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COVID-19 cases jump at southern NM lockup

Medical personnel screen patients at the Presbyterian drive-up COVID-19 testing site. (Adolphe Pierre-Louis/Journal)

Copyright © 2020 Albuquerque Journal

State health officials say 55 additional state inmates and nine more federal inmates have contracted COVID-19 at the Otero County Prison Facility, which has had four deaths related to the virus and nearly 650 cases.

The New Mexico Corrections Department says 362 of its 497 inmates at Otero County prison have COVID-19 – or 73%. Four are hospitalized with the virus.

The numbers were part of a Saturday update in which health officials reported 172 additional cases of COVID-19 and two deaths in the state – bringing the total to 10,430 cases and 466 deaths.

A woman in her 60s and man in his 50s, both from McKinley County, died of the virus. They were both hospitalized and had underlying conditions.

The new cases include 30 in McKinley County, 15 in Bernalillo County, 10 each in Doña Ana and Sandoval counties, eight each in San Juan and Lea counties, seven each in Rio Arriba and Curry counties, five in Santa Fe County, two each in Luna and Eddy counties and one each in Valencia, Torrance, Colfax and Cibola counties.

There are 145 people hospitalized with COVID-19, 48 on ventilators, and 4,628 designated as having recovered from the virus, according to a Governor’s Office news release.

The Otero County Prison Facility – which separately houses both federal and state inmates – and its neighbor, the U.S. Immigration and Customs Enforcement-run Otero County Processing Center, has been besieged by COVID-19. Three state inmates and one federal inmate have died of the virus.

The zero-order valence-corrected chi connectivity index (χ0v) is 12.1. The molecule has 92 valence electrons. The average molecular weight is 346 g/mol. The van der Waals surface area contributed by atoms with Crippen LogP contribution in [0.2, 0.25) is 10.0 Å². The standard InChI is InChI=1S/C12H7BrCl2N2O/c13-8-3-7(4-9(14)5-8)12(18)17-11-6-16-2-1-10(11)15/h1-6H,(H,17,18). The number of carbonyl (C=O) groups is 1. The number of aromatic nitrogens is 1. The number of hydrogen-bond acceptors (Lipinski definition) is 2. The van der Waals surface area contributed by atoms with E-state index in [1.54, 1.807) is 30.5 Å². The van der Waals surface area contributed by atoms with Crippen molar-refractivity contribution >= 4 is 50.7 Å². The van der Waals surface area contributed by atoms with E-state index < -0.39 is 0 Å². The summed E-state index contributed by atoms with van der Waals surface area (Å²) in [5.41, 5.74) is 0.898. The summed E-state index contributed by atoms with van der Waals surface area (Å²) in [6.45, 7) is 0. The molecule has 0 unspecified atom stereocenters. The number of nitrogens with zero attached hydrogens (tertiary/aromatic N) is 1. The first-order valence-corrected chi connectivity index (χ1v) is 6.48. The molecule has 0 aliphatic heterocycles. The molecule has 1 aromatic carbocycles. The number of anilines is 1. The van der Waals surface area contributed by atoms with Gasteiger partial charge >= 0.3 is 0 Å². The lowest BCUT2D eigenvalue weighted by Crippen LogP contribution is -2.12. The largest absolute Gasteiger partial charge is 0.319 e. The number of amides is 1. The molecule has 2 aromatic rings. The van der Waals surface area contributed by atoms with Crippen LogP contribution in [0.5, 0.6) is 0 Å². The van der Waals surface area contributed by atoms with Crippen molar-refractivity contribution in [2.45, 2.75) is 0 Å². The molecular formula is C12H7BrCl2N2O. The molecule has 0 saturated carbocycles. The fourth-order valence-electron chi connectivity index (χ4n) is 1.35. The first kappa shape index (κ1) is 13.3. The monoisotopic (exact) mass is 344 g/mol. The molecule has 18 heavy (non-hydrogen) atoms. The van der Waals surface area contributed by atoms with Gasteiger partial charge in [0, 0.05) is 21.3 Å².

A spokesperson for the federal side of the Otero County prison, which is run by the private company Management and Training Corp., did not respond to questions.

New Mexico Corrections Department spokesman Eric Harrison said the spike among state inmates is a result of “aggressive testing” of “negative” inmates every four days.

However, since inmates with COVID-19 have been separated, Harrison said it’s likely the virus once again infiltrated the “negative” inmate population.

“The negatives are separated from the positives, asymptomatic from the symptomatic. … So we have to see where the contagion is coming from and going,” he said.

Harrison said the Corrections Department received the results of facility-wide testing on Saturday but had not separated the results to determine how many staff members may be infected. He expects those numbers to be available in the coming days.

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